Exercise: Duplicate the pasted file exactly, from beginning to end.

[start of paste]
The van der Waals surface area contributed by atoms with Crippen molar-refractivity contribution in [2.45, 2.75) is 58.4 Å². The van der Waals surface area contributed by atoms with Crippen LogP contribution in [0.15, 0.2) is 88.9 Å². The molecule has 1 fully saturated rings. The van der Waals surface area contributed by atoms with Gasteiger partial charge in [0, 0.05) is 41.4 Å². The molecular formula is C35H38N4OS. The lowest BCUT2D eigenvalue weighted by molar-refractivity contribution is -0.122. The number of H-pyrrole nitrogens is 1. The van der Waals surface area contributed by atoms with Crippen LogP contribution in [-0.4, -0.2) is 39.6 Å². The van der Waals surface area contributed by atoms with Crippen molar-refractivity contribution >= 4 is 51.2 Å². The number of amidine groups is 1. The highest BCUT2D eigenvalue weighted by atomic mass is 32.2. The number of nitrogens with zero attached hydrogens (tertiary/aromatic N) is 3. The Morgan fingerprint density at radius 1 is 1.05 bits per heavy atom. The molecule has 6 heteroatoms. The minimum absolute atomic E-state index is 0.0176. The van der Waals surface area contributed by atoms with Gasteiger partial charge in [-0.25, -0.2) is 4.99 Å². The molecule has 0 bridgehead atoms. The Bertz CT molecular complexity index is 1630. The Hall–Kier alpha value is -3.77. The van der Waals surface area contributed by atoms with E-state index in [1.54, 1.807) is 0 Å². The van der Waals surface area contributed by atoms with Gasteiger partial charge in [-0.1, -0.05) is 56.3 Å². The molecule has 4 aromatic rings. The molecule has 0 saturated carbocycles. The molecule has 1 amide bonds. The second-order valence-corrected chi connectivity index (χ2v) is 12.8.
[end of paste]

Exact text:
The van der Waals surface area contributed by atoms with Crippen molar-refractivity contribution in [2.45, 2.75) is 58.4 Å². The van der Waals surface area contributed by atoms with Crippen LogP contribution in [0.15, 0.2) is 88.9 Å². The molecule has 1 fully saturated rings. The van der Waals surface area contributed by atoms with Gasteiger partial charge in [0, 0.05) is 41.4 Å². The molecular formula is C35H38N4OS. The lowest BCUT2D eigenvalue weighted by molar-refractivity contribution is -0.122. The number of H-pyrrole nitrogens is 1. The van der Waals surface area contributed by atoms with Crippen LogP contribution in [-0.4, -0.2) is 39.6 Å². The van der Waals surface area contributed by atoms with Crippen molar-refractivity contribution >= 4 is 51.2 Å². The number of amidine groups is 1. The highest BCUT2D eigenvalue weighted by atomic mass is 32.2. The number of nitrogens with zero attached hydrogens (tertiary/aromatic N) is 3. The Morgan fingerprint density at radius 1 is 1.05 bits per heavy atom. The molecule has 6 heteroatoms. The minimum absolute atomic E-state index is 0.0176. The van der Waals surface area contributed by atoms with Gasteiger partial charge in [-0.25, -0.2) is 4.99 Å². The molecule has 0 bridgehead atoms. The Bertz CT molecular complexity index is 1630. The Hall–Kier alpha value is -3.77. The van der Waals surface area contributed by atoms with E-state index in [1.54, 1.807) is 0 Å². The van der Waals surface area contributed by atoms with Gasteiger partial charge in [-0.1, -0.05) is 56.3 Å². The molecule has 4 aromatic rings. The molecule has 0 saturated carbocycles. The molecule has 1 amide bonds. The second-order valence-corrected chi connectivity index (χ2v) is 12.8.